Ohio State quarterback Justin Fields was worn out.
It was less than a half-hour after the Buckeyes’ win over Michigan State on Saturday night when he assessed the toll of the hard-fought bout against one of the Big Ten’s more physical teams.
“This is definitely the most banged up I've been after a game,” Fields said.
For that reason, Fields said the Buckeyes’ upcoming off week, their first of two during the regular season, was well-timed.
The gap on the schedule allows for extra rest. Fields’ teammates were likely to appreciate the chance as well.
Players were "a little battered" in the aftermath of the 34-10 victory, coach Ryan Day said when he met with reporters Tuesday afternoon.
As Day prepared the script for upcoming practices, he put his players' recovery atop his to-do list, among focusing on other areas for development.
“The way we're doing it is we're trying to get those guys healthy as best we can and be smart about it,” Day said. “But really focusing on enhancing the things guys are doing well and improving on the things they need to improve on.”
The Buckeyes usually hold physically demanding practices each Tuesday. But with wear and tear, some players were likely to see scaled-back workloads.
Day and his coaching staff said they were aiming for the right balance, weaving together two philosophies that are seemingly in conflict.
There’s old-school toughness. There’s also managing a roster for a season that could include as many as 15 games if the Buckeyes reach the Big Ten championship game and advance to the College Football Playoff final.
“We can take the foot off the accelerator and lose momentum, which happens a lot in open dates,” offensive coordinator Kevin Wilson said. “You can also overpractice as a coach or as a player, push too hard. There's a balance.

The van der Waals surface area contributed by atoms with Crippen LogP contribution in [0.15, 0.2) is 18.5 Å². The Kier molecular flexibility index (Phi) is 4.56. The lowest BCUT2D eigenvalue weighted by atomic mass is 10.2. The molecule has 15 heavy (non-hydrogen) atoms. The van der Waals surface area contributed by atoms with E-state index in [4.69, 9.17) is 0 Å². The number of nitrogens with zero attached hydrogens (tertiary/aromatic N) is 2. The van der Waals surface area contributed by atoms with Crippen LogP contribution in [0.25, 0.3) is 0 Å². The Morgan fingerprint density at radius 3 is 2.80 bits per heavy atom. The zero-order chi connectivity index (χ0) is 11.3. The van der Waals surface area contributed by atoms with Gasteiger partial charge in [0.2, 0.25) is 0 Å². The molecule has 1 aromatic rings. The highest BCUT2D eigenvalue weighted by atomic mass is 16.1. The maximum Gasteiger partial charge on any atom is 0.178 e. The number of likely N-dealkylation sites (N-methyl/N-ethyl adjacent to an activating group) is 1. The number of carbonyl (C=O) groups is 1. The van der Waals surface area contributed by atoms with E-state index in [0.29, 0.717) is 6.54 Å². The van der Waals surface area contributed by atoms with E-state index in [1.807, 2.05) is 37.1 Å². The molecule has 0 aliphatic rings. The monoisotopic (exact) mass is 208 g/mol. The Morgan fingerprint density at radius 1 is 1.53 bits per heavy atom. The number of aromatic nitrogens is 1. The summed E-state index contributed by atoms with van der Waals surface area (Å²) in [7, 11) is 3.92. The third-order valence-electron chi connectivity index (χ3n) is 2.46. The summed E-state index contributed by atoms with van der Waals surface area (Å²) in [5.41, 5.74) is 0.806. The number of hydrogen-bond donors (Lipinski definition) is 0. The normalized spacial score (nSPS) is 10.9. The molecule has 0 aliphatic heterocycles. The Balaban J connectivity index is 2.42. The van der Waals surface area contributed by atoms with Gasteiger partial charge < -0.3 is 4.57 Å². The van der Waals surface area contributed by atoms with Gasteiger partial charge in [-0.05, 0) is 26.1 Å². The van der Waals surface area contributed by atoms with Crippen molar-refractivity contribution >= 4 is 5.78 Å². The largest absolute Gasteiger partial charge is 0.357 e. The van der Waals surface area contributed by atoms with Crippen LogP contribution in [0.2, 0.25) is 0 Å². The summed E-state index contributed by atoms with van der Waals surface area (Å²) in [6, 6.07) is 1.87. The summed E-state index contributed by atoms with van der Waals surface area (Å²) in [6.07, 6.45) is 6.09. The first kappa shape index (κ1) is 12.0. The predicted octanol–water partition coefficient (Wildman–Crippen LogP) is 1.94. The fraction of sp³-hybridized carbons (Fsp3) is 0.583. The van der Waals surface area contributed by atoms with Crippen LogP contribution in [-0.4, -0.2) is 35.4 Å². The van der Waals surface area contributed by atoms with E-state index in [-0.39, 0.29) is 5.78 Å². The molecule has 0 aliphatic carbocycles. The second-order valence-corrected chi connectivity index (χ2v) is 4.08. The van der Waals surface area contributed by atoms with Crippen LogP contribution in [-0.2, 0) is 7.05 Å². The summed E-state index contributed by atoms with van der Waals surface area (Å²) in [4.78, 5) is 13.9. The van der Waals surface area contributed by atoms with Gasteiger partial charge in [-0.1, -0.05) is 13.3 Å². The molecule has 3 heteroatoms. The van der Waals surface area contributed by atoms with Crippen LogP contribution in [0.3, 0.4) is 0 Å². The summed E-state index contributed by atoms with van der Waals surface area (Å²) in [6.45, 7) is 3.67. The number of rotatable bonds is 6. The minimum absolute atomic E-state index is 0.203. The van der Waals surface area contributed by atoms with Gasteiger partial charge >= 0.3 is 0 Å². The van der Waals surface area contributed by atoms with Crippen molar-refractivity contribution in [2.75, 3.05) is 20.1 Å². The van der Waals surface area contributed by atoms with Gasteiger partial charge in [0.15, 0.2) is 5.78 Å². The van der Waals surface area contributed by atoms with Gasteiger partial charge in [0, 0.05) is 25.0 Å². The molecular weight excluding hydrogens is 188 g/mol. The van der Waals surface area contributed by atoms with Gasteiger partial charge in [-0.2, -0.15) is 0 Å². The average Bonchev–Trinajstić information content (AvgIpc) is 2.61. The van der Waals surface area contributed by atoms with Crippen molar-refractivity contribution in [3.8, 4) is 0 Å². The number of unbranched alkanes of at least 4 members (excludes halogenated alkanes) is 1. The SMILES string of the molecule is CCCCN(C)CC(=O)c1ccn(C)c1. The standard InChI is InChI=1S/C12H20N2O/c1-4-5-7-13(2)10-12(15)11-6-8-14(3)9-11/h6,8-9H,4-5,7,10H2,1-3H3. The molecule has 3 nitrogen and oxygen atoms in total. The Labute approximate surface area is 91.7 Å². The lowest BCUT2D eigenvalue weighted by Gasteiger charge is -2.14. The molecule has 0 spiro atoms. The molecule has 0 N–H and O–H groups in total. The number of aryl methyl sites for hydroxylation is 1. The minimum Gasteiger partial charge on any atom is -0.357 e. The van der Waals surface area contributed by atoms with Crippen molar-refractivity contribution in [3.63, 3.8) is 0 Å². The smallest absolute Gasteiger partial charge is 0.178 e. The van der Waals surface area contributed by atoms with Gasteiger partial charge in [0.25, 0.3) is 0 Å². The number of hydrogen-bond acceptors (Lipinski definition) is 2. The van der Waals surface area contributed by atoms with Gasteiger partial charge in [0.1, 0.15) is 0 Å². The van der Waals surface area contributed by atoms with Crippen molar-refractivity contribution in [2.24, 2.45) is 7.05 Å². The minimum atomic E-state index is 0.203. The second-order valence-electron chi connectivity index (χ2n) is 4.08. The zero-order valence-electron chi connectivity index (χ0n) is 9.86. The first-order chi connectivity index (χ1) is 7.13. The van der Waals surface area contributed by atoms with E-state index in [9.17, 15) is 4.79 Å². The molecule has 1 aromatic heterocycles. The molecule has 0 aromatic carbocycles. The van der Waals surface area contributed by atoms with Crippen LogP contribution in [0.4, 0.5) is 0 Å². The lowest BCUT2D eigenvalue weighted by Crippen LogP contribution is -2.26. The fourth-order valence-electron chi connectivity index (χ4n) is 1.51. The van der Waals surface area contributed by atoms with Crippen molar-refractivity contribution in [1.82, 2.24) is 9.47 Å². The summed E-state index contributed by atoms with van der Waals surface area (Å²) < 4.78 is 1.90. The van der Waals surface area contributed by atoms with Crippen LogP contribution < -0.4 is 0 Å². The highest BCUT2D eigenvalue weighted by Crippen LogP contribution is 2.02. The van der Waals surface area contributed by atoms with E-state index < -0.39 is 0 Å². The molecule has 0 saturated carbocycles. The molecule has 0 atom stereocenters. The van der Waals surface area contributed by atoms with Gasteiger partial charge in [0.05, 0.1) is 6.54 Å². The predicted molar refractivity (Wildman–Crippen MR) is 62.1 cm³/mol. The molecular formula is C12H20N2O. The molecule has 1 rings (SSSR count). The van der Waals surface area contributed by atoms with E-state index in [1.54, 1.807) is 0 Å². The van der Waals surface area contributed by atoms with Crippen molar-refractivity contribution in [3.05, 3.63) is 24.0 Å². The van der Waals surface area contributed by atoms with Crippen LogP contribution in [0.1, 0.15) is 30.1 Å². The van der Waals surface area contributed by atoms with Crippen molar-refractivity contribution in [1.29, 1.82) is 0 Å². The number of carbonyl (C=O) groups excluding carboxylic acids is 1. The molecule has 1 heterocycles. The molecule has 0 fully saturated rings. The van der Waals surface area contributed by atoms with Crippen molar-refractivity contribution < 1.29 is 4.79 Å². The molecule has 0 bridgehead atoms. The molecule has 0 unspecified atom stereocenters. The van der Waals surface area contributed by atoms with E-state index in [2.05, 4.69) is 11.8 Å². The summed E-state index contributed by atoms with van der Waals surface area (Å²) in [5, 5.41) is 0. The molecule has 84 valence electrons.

“I think the kids that have the maturity and the coaches who can see the big picture can find that balance, where you get the team fresh. But we can also be fresh and stale. We don't want that. There’s a fine line there.”
The off week is slightly condensed, as well.
Because Ohio State next visits Northwestern on Oct. 18, a Friday night game rather than Saturday, the team will begin its first practice of game week a day earlier, on Sunday.
During a traditional off week, the team might be idle the entire weekend. The Buckeyes have a second off week in early November, with a full week off before facing Maryland on Nov. 9.
Rather than solely preparing for their game against Northwestern, the team was also in a “self-evaluation phase,” Day said.
He said his assistants were instructed to give players “tangible things” to work on.
“It may be something that's on the field,” Day said. “It might be something off the field. It might be something academically, something along those lines. But the idea is, what have we done well and what do we need to improve on?”
On the surface, it might be difficult to notice obvious areas for improvement.
The Buckeyes sit 6-0 and have climbed to No. 3 in the Associated Press poll, tied with Georgia. They rank No. 8 in the FBS in total offense, as well as No. 3 in total defense, the only team ranked in the top 10 in both categories, an indication of their balance.
Day said he couldn’t single out one area that needed improvement.
In fact, he said he liked the team’s chemistry and its toughness on offense and defense, especially from Fields, who took some tough hits against Michigan State.
But Day wants to see their resolve hardened.
“We have to keep building,” Day said. “Really, that game on Saturday night was the first time we played 60 minutes. We had to get that thing into the second half and go win the game in the second half. So that's going to be the challenge moving forward.”